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The Importance of Landlord Immigration Checks
1st July 2014
As a landlord, you'll know how vital it is to vet prospective tenants before they let your property. References are essential, to prevent nasty surprises down the line. Do you also carry out immigration checks for your prospective tenants? If not, then you'll soon be breaking the law and could be liable to a serious fine.
The United Kingdom is becoming an increasingly popular destination for people from outside of the European Union. As our economy continues to recover from the global recession at a faster rate than many other countries, this trend is only going to increase. The government is concerned at the number of illegal immigrants entering the country, and one of their new policies is designed to stop people renting property in this country if they don't have a legal right to be here.
Unfortunately, the task of carrying out these checks has fallen on you. Since 14th May 2014, it is now a legal duty for landlords to check the lawful immigration status of all tenants before they rent or occupy your property. If you fail to carry out sufficient checks, you could be hit with a fine of up to £3000.
Although the law came into effect in May, it has not yet been implemented across the country. Pilot schemes will soon be carried out in selected areas. The government has not yet disclosed which areas will be selected, but London seems an obvious choice. Landlord immigration checks are expected to become mandatory nationwide from October onwards. That's why it's essential to be prepared now, and get into best practice before it becomes a legal necessity.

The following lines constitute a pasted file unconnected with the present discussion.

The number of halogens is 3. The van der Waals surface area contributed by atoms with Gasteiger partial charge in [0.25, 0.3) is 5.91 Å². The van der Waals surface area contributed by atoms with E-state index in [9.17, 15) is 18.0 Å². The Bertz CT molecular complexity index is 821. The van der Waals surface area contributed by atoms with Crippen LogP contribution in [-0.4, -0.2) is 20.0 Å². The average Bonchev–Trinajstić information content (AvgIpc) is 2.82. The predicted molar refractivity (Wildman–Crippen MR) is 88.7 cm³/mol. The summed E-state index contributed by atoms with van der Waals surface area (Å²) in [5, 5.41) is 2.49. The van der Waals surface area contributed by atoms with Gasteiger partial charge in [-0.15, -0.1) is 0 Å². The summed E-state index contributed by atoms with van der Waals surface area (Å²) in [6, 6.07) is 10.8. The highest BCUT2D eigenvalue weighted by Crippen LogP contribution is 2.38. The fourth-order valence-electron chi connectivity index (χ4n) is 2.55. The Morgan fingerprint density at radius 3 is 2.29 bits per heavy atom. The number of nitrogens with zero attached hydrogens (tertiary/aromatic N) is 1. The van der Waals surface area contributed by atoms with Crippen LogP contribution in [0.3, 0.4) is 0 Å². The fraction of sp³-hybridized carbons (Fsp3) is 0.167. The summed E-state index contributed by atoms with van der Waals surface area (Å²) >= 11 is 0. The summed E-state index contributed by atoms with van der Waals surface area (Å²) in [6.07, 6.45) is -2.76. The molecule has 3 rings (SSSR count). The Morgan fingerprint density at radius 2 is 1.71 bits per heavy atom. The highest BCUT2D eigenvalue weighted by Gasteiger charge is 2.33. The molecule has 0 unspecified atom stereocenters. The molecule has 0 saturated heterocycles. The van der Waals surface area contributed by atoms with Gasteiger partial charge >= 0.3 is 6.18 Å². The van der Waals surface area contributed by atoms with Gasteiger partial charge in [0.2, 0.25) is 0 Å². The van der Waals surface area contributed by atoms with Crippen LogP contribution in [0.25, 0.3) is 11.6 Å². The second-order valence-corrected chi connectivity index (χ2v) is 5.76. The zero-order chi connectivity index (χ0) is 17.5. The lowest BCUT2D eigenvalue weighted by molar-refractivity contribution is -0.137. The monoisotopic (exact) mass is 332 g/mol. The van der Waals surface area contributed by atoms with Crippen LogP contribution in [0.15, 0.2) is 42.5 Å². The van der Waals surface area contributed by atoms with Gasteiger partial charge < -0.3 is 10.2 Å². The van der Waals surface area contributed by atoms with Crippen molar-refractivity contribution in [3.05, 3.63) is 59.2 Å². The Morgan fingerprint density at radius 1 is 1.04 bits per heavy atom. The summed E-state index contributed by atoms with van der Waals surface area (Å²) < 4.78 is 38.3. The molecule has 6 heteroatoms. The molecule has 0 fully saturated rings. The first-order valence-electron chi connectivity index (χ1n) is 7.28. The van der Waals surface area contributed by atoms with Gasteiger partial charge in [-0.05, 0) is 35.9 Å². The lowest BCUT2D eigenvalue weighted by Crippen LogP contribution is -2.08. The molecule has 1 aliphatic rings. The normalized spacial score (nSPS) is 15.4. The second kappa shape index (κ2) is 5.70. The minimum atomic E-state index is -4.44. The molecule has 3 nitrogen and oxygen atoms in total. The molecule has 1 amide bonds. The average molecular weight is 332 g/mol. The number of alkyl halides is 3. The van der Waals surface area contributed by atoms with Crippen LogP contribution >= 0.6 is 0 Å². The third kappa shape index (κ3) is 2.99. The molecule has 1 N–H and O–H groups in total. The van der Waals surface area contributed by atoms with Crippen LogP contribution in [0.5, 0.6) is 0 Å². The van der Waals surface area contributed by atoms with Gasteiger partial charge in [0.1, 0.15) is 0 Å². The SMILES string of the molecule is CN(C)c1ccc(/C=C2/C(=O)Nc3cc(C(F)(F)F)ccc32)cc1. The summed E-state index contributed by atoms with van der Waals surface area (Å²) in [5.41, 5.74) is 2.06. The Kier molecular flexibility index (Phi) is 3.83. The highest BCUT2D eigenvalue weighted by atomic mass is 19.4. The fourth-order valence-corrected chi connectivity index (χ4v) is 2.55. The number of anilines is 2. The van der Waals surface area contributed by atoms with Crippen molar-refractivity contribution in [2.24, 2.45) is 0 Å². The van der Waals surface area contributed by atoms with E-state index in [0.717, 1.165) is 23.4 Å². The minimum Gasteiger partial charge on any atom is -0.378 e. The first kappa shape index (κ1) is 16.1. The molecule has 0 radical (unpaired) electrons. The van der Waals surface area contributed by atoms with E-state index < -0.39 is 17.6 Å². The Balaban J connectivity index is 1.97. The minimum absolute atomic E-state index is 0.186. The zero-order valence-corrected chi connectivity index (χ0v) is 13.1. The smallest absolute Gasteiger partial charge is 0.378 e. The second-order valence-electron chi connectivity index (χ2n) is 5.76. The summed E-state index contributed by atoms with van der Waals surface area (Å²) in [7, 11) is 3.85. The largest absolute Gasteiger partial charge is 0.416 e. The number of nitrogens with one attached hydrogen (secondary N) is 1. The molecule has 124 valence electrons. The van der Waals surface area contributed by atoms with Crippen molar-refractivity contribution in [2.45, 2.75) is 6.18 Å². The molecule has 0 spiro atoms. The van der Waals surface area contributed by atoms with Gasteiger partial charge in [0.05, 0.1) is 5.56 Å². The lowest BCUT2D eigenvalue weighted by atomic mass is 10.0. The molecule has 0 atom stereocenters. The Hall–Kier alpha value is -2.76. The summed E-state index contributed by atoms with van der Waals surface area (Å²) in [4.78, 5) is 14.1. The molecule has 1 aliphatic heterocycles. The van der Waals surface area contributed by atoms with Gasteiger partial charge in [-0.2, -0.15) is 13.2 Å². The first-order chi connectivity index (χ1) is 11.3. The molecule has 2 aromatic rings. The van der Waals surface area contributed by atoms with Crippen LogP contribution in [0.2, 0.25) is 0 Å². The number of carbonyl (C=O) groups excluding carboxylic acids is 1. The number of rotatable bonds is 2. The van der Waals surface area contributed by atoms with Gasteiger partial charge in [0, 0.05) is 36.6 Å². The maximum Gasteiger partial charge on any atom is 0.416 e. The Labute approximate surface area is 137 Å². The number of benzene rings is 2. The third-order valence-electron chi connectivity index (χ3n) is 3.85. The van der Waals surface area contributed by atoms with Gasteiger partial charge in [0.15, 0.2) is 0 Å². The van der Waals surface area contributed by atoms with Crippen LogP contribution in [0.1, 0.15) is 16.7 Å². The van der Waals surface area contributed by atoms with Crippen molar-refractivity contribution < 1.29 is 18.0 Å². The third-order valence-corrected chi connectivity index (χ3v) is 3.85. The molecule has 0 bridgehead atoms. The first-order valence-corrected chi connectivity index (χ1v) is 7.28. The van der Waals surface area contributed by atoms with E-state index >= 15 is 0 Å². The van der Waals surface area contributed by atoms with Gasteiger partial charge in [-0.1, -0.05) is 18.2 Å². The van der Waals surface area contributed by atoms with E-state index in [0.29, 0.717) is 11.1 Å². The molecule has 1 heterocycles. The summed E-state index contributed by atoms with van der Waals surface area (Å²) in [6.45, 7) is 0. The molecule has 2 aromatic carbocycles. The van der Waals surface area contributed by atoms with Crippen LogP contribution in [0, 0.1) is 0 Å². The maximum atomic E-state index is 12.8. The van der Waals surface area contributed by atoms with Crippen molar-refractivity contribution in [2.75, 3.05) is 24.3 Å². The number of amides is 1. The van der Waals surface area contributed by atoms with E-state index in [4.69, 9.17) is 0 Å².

So how do you check the legal immigration status of a prospective tenant? The first important point is that you can't discriminate against tenants. This means that you'll have to check the immigration status of people from Britain and the European Union as well, by asking to see their passport or birth certificate.
Tenants from outside of the European Union will need to produce a passport, as well as an official document or visa giving them permission to stay in this country to work or study. You'll need to ensure that these documents are in date, and that the tenancy term will not extend beyond the date that they're allowed in this country. Some foreign students will be exempt as long as they can produce an official letter from their UK University giving them permission to stay in this country.
Do you want to be the first to fall foul of this new legislation? Of course not. A fine running into thousands of pounds can be avoided, as long as you start your process of carrying out immigration checks now. New legislation can always seem a little confusing, so if you need expert advice on landlord immigration checks just contact us here at Green's Property. We're always happy to help.